The term Japanglish refers to ‘made in Japan’ English words not understandable to native English speakers. Inevitably, being in Japan for a number of years you tend to become Japanified which entails small and subtle changes in speech, manner and eating habits. This maybe also includes understanding Japanese speakers of English better than those not in Japan and possibly being able to work out their intended meaning. That was what I thought anyway until I used an article by Alex Case (taken from my schools teachers newsletter) in some of my lessons over the last month or so.
Far too many examples to list here so I’ve selected a few choice ones:
* ‘High teens‘ refers to people between the age of 15 and 19 rather than young people on drugs.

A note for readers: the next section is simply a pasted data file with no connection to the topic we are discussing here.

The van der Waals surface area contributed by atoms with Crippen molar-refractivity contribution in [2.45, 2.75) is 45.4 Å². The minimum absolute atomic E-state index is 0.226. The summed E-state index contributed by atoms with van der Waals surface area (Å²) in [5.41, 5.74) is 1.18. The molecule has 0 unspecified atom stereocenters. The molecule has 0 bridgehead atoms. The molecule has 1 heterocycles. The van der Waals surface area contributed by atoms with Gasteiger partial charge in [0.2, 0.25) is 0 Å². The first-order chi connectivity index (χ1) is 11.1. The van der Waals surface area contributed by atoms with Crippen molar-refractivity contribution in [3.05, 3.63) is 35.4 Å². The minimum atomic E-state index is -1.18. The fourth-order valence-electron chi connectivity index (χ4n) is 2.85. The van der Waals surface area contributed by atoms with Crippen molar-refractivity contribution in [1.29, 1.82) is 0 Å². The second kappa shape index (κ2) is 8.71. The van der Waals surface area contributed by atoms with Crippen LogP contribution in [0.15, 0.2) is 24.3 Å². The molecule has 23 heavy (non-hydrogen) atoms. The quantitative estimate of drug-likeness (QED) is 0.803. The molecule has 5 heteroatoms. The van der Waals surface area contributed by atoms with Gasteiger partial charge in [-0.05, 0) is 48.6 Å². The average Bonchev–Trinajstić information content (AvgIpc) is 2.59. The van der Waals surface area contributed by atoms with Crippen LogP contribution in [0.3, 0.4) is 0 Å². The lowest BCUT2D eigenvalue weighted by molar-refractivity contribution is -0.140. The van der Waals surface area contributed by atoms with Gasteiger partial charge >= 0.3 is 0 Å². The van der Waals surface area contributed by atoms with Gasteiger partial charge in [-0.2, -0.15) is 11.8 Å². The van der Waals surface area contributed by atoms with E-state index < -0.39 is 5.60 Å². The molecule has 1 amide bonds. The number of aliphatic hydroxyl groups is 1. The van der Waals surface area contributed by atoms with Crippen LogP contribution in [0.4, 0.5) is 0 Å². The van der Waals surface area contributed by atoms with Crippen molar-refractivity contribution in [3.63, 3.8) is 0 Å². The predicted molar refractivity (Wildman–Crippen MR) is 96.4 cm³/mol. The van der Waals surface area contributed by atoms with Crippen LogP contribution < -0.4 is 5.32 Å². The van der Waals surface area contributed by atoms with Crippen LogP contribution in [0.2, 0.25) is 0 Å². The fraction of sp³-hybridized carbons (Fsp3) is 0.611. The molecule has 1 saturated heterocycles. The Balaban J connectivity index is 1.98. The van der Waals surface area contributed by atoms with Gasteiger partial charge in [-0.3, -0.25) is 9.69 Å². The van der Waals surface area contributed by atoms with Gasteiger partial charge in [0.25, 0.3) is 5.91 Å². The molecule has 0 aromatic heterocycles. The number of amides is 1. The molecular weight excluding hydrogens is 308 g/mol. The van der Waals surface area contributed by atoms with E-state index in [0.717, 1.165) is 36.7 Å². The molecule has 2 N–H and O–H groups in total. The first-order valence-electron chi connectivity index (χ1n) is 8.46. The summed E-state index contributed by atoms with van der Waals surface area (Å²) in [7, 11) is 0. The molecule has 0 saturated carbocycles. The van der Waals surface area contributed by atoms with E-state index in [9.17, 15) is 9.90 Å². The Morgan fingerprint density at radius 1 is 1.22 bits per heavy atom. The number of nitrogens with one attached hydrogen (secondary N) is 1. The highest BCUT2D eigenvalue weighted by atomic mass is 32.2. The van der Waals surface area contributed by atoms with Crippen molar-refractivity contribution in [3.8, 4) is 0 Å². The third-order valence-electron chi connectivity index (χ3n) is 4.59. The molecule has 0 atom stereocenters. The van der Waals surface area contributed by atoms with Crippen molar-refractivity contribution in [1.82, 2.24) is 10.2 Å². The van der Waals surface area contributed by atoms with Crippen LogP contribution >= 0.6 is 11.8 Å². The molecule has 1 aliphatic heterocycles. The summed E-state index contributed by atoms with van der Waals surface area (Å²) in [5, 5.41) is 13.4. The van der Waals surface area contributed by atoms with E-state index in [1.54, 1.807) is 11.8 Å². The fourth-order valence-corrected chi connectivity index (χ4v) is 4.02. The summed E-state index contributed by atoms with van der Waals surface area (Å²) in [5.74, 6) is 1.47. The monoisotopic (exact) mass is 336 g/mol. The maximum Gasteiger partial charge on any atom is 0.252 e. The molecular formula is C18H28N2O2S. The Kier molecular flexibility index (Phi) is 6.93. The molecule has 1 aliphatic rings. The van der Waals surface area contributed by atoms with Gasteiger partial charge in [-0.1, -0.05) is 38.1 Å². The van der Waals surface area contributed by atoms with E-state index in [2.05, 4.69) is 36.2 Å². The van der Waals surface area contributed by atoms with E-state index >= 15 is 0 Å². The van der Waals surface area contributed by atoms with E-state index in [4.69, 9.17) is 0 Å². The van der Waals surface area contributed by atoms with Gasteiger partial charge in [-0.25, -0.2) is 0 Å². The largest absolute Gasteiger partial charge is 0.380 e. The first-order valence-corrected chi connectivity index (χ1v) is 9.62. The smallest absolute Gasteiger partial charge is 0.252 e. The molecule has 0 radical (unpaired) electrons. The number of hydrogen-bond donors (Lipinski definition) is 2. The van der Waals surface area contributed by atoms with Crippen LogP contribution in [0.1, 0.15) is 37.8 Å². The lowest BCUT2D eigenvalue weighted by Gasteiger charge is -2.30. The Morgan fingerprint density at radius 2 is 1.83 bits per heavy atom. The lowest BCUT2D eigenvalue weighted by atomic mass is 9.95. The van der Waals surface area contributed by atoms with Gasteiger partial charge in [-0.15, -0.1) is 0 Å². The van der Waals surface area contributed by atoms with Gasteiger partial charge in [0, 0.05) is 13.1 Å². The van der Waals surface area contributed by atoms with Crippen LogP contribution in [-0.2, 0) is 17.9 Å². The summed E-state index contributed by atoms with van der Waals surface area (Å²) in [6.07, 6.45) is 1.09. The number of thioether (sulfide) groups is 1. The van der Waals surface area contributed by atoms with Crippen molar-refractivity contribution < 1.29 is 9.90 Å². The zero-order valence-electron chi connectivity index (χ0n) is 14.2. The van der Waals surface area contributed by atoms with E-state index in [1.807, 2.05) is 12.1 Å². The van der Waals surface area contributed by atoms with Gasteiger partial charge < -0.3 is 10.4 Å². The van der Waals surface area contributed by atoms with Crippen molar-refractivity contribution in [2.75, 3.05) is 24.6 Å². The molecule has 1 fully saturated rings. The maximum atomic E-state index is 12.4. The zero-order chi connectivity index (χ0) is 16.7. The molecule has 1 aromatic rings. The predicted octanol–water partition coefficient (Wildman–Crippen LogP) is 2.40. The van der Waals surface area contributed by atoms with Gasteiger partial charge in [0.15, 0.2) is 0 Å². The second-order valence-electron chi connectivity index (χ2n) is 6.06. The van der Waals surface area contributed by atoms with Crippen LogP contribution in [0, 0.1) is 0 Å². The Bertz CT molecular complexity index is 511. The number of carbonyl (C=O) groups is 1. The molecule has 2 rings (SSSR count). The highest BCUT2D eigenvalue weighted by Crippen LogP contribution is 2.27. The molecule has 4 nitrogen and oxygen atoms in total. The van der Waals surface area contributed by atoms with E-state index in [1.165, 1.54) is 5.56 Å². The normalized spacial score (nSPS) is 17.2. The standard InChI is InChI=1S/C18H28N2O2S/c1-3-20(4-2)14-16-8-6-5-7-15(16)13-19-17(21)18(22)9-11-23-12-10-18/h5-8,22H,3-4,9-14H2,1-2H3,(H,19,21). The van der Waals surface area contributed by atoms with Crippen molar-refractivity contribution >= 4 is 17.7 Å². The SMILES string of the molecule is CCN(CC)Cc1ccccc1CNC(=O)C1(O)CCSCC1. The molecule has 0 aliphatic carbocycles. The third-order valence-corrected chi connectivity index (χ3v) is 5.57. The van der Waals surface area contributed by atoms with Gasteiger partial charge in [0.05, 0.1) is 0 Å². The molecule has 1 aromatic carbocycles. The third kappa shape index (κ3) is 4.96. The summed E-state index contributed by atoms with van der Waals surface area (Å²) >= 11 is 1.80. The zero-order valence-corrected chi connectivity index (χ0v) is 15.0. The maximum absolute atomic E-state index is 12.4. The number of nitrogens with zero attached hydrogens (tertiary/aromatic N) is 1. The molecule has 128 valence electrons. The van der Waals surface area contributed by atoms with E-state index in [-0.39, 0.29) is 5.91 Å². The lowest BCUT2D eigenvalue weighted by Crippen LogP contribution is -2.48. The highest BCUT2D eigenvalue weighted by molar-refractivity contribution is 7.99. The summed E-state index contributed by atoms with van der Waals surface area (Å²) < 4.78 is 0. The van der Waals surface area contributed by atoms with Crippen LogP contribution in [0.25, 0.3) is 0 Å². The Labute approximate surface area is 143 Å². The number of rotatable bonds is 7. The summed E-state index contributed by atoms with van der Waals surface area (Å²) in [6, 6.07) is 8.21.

* ‘No Make‘ means no make-up and not no brand.
* A ‘Health Meter‘ is bathroom scales, not a blood pressure monitor.
* ‘TV Games‘ are not quiz shows on TV but what we know as video games.
* ‘Magic Pens‘ are marker pens and not anything to do with invisible ink.
* An ummarried older lady is known as ‘High Miss‘ whereas we may think its a tall lady.
* A ‘Cutter‘ is a knife used on paper rather than someone who edits films.
* Who would have thought that ‘Season Off‘ means a time when most people DON’T take a holiday instead of taking the whole summer off work for example.
These lessons seemed to go down very well with most of my students who were very surprised by how such English phrases would not always have their meaning worked out by English native speakers.